This section is from the book "An Illustrated Flora Of The Northern United States, Canada And The British Possessions Vol3", by Nathaniel Lord Britton, Addison Brown. Also available from Amazon: An Illustrated Flora of the Northern United States, Canada and the British Possessions. 3 Volume Set..
Herbs, perennial by slender stolons or suckers, with erect or diffuse stems, petioled or sessile leaves, and small white or purple flowers, bracted and verticillate in dense axillary clusters. Calyx campanulate, regular or nearly so, 4-5-toothed, not bearded in the throat, the teeth obtuse or acute. Corolla funnelform-campanulate to cylindric, equalling or longer than the calyx, the limb nearly equally 4-cleft, or one of the lobes broader and emarginate. Perfect stamens 2, anterior, the posterior pair rudimentary, or altogether wanting; anther-sacs parallel. Ovary deeply 4-parted; style slender, 2-cleft at the summit. Nutlets truncate at the summit, narrowed below, trigonous, smooth, their margins thickened. [Greek, wolf-foot.]
About 15 species of the north temperate zone. Besides the following, two or three others occur in western North America. Type species: Lycopus europaeus L.
Calyx-teeth 4 or 5, ovate, shorter than the nutlets.
Base of the stem not tuberous; leaves ovate or ovate-lanceolate.
1. L. virginicus.
Base of the stem tuberous-thickened: leaves oblong to lanceolate.
2. L. uniflorus.
Calyx-teeth mostly 5, lanceolate or subulate, longer than the nutlets. Bracts minute; corolla twice as long as the calyx. Leaves sessile.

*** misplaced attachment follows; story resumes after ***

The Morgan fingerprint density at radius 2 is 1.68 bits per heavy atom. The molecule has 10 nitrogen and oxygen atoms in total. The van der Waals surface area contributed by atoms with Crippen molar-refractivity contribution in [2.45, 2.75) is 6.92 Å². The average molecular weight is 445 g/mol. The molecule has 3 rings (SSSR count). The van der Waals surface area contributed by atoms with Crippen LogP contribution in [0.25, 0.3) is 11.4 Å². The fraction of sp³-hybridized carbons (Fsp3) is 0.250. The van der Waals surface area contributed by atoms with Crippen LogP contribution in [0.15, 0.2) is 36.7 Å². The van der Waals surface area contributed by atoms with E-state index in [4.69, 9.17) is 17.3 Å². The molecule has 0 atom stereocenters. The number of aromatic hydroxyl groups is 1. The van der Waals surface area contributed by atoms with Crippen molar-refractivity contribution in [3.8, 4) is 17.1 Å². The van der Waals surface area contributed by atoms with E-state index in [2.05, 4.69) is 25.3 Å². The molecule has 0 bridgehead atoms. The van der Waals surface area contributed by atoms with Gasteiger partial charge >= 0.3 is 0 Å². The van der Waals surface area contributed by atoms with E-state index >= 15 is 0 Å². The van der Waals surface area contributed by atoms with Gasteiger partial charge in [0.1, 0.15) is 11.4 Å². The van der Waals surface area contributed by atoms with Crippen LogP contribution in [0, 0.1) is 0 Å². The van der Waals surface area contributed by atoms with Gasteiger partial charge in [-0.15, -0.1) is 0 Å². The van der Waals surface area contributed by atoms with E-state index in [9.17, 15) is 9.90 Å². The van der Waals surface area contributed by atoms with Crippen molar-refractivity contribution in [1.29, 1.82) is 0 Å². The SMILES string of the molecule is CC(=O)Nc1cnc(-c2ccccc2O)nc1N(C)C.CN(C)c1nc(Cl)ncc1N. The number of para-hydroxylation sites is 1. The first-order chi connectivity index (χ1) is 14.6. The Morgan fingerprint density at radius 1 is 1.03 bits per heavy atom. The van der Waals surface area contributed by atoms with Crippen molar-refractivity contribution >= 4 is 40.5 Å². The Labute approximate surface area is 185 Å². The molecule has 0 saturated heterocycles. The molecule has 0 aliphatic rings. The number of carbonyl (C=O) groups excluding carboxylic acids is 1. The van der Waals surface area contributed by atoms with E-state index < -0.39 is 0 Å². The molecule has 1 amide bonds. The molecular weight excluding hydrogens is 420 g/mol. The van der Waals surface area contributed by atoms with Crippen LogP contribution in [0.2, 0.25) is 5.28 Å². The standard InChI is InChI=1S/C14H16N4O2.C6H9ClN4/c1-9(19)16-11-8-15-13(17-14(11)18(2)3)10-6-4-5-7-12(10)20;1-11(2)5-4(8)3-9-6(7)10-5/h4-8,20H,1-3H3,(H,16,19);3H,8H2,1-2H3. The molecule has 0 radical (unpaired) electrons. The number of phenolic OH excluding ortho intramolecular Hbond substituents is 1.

3. L. sessilifolius.
Leaves narrowed into a manifest petiole.
4. L. rubellus.
Bracts lanceolate or subulate; corolla not twice as long as the calyx. Leaves pinnatifid or deeply incised.
5. L. americanus.
Leaves merely coarsely dentate or serrate (lower rarely incised). Leaves oblong or oblong-lanceolate, serrate.
6. L. asper.
Leaves ovate, coarsely dentate.
7. L. europaeus.
Lycopus virginicus L. Sp. Pl. 21. 1753.
Perennial by long filiform leafy stolons, glabrous or puberulent; stem slender, erect or ascending, simple or branched, 6'-2° high. Leaves ovate or ovate-lanceolate, acuminate at the apex, sharply dentate, narrowed or cuneate at the base, petioled, or the upper sessile, dark green or purple, 1 1/2'-3' long, 1/2'-1 1/2' wide; bracts short, oblong; calyx-teeth 4, or sometimes 5, ovate or ovate-lanceolate, obtuse or subacute; corolla about 1" broad, narrow, nearly twice as long as the calyx, or longer; rudimentary posterior stamens minute; nutlets longer than or about equalling the calyx.
Lycopus uniflorus Michx. Fl. Bor. Am. 1: 14. 1803. Lycopus communis Bicknell, Britton Man. 803. 1901.
Green or sometimes purplish, mostly less pu-berulent than L. virginicus; stems rather slender, simple or sparingly branched, 4'-2 2/3° tall, rather acutely angled, tuberous at the base, the stolons rarely tuber-bearing. Leaves oblong or oblong-lanceolate, acute or acuminate at the apex, serrate, 3/4'-3 3/4' long, sessile or nearly so; calyx-teeth 4 or 5, triangular, ovate or ovate-oblong, rather obtuse; corolla about \\" long, less than twice as long as the calyx; rudimentary posterior stamens obsolete or minute; nutlets about as long as the calyx, oblique at the apex.
In low grounds, Newfoundland to British Columbia, North Carolina, Nebraska and Oregon. Summer and fall.
Lycopus membranaceus Bicknell, with thinner, often coarsely-toothed, longer-petioled and larger leaves, appears to be a race of this species.